I stayed, out of a deep love for the turquoise of our waters, and the giant sea turtles that stop here every year on their long journeys to nest. Perhaps, too, out of love for the wind-beaten shape of her palms, the long empty stretches of her windswept dunes.
           She was always our provider. Pine, coconut and figs featured richly on our plates, and hollow coves protected the crops of hatching fish. Even now, there are hibiscus flowers growing up here that I can braid into wreaths, like we used to do on festive days. We’d dance on the stony beaches, and honour all her winged, leafed and finned species. I made one yesterday, but it unraveled from my head with my first sway, translucent yellow petals raining softly on my leathered skin. I can sense the day getting closer. I must remember to collect those nervine herbs I saved.
           The day the water reached the old graveyard, I cried until the purple dawn. I thought of the bones of our great-grandfathers and -mothers, our uncles and nieces and the little ones that died too young, roused roughly by the incoming waves, their spirits roaming the outstretched peninsulas and lifting angrily into the sky. Will they find peace again? Will the wind remember their stories, and strew them to our scattered hearths?
           Soon, porpoises and dolphins will nibble in her valleys. Sharks will mate in the shallow hollows of her ponds, which will no longer fill with lilies. The waters will get darker and wider, and the fierce pull of the currents will be deeply foreign to her soil. The nereids, with their bleached coral crowns and white silk robes, will swarm in and laugh at her discomfort, and at our hubris, our folly, our devastation.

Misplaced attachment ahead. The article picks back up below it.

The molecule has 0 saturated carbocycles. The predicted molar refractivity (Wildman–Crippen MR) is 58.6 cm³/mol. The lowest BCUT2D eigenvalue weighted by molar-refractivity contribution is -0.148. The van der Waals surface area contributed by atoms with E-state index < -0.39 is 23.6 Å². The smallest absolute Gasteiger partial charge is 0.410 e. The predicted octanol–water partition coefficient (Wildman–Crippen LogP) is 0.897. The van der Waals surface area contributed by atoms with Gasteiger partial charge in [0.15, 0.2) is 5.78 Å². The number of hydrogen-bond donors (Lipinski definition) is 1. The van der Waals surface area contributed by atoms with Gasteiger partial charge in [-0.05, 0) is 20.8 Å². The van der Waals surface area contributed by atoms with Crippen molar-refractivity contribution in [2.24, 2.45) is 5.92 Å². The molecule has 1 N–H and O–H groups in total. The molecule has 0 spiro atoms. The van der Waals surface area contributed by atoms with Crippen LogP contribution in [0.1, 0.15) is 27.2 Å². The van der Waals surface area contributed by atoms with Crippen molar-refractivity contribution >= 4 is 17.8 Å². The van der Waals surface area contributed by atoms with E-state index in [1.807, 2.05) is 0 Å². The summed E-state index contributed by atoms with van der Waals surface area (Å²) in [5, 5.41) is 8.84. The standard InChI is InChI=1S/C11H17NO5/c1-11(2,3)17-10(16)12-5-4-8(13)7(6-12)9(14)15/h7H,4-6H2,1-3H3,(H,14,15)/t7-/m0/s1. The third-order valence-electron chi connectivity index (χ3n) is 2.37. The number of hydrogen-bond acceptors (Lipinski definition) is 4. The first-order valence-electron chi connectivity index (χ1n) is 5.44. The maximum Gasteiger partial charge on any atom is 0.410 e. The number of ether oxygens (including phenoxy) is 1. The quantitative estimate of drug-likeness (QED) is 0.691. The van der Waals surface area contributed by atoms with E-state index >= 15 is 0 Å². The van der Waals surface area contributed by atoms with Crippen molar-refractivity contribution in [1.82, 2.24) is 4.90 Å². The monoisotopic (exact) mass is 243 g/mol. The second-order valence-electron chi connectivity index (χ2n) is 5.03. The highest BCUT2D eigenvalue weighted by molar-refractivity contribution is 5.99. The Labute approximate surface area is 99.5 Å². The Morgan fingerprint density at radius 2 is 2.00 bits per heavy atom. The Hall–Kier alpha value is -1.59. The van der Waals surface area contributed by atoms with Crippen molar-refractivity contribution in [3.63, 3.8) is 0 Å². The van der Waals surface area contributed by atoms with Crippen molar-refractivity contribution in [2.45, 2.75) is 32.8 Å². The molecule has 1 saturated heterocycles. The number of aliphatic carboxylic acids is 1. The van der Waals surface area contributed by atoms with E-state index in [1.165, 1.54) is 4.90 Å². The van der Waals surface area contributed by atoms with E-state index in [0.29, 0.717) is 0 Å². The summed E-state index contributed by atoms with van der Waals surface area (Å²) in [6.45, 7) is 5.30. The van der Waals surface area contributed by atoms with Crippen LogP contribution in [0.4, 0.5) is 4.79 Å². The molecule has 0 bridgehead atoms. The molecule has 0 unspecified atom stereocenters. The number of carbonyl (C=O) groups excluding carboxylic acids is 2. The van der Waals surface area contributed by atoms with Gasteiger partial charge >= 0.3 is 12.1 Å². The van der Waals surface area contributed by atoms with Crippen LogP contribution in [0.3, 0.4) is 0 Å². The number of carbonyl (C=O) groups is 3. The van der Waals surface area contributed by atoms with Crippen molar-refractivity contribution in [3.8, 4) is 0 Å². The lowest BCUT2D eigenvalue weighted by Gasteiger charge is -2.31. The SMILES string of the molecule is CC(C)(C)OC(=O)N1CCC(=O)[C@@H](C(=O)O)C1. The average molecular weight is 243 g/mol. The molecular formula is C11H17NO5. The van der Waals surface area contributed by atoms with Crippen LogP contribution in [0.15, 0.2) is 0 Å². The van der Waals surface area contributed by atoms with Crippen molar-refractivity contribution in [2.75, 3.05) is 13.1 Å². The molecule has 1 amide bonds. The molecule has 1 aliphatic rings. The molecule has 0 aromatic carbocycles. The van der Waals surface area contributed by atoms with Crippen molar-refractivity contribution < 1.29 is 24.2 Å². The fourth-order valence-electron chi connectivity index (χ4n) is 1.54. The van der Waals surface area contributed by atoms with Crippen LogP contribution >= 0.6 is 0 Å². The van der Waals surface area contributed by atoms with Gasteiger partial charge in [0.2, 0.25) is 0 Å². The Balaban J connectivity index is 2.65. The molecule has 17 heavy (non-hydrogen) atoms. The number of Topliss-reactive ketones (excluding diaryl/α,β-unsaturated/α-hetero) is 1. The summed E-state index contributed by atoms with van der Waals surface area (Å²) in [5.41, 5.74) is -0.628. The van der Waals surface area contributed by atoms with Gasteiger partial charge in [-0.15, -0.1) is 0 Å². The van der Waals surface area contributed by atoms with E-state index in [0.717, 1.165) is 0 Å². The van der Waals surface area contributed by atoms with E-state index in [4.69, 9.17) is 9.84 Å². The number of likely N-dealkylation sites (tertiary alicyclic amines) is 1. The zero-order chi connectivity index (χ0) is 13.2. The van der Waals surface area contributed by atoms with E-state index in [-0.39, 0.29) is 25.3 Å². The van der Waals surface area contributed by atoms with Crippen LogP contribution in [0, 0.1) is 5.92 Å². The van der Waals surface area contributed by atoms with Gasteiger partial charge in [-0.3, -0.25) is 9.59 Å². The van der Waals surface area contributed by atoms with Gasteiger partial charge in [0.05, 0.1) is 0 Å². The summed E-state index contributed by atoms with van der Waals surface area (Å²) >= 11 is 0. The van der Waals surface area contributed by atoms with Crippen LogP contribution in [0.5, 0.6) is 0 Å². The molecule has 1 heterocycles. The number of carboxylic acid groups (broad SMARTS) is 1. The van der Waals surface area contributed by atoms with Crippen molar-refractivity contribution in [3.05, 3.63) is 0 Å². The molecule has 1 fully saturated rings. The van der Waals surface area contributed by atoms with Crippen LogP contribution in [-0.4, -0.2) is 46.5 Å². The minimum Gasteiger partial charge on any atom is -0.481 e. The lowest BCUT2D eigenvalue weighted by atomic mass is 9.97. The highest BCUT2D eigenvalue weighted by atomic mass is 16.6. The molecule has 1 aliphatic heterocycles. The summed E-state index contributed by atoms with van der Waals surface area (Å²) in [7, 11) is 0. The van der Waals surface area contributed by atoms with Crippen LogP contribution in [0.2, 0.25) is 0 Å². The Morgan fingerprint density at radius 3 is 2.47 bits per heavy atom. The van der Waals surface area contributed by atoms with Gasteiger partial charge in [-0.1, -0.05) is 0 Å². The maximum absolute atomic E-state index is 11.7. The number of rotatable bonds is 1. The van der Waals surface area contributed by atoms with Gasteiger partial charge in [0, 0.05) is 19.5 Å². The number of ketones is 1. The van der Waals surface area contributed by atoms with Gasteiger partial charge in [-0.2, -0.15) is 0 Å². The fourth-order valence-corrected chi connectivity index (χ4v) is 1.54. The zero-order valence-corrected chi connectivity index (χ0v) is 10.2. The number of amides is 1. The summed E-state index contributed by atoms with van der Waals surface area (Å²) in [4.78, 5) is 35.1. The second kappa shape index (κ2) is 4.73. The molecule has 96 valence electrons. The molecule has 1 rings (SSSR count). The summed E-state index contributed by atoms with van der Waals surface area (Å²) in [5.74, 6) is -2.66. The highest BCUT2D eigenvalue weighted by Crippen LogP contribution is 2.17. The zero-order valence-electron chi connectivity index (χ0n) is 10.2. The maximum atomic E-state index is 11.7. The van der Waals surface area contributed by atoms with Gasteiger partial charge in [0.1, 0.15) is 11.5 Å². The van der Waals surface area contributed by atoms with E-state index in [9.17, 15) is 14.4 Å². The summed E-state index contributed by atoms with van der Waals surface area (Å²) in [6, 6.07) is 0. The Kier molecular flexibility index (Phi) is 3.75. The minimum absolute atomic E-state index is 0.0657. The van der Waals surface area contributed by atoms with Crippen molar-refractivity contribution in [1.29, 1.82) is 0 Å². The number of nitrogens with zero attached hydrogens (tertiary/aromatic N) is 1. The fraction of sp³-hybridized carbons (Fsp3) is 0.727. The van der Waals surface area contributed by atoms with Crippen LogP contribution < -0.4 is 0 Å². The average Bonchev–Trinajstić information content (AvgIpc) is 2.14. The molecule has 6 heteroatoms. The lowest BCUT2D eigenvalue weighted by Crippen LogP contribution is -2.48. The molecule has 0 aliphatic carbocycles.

I feel I owe her this, to be with her as she is consumed by the waves. When the time comes, and my last sanctuary here disappears in the waves, I will grind my feet into the shifting sand of her last dune, and hold on to her with my curled-in toes as long as I can.
           When the cold water reaches my knees, and the gales pick up, the bones of our ancestors will call my name, tell me it is time to let go. I will remember how Perseus came for his sweet Andromeda, perched on her rock in the sea, but I know that he never held such promise here. My body will be thrown off the sand by the bashing current, and she and I will become one. Even if, against all odds, the wind guides his winged Pegasus to these waters, what else will he see but an endless blue-grey expanse of deeply heaving sea?     AQ

Joe Cottonwood – She grows bristlecone pines

Joe Cottonwood
She grows bristlecone pines

as house plants, drops little seeds
into paper cups with harsh soil
from Sierra mountainside,
sunburnt seedlings frosted,
parched, neglected for weeks
fitting nature’s plan,
her windowsill a forest
growing with the speed
of centuries.

Her bedroom is cramped.
She sleeps by the door.
Her love is prickly, remembers
wooly mammoths, survived asteroids.
She gets angry when I suggest orchids.
The landlord wants her out,
wants to build condos, turns up
the heat.

In cups her love grows
for grandchildren to transplant
to faraway years, unfriendly soil,
to ever struggle, never thrive.
Please, may they survive.

Imogen Wade – Wildfire

Imogen Wade

Last week’s wildfire burned the woods;
through the rain, I can see its absence.
Pillars of smoke bulldozed for days, like
a Kool-Aid cult’s gates to the afterlife.

We killed the lights at bedtime, Blitz;
windows thrown open in the heatwave
to scout the breeze—instead, our rooms
held the sound of fire hoses on the hills.

Above the city is a new planet where
nothing grows, its borders demarcated
by singed gold. Pine trees are looming
like Stonehenge sarsens around an altar.

Or like a fairy circle, which is a prettier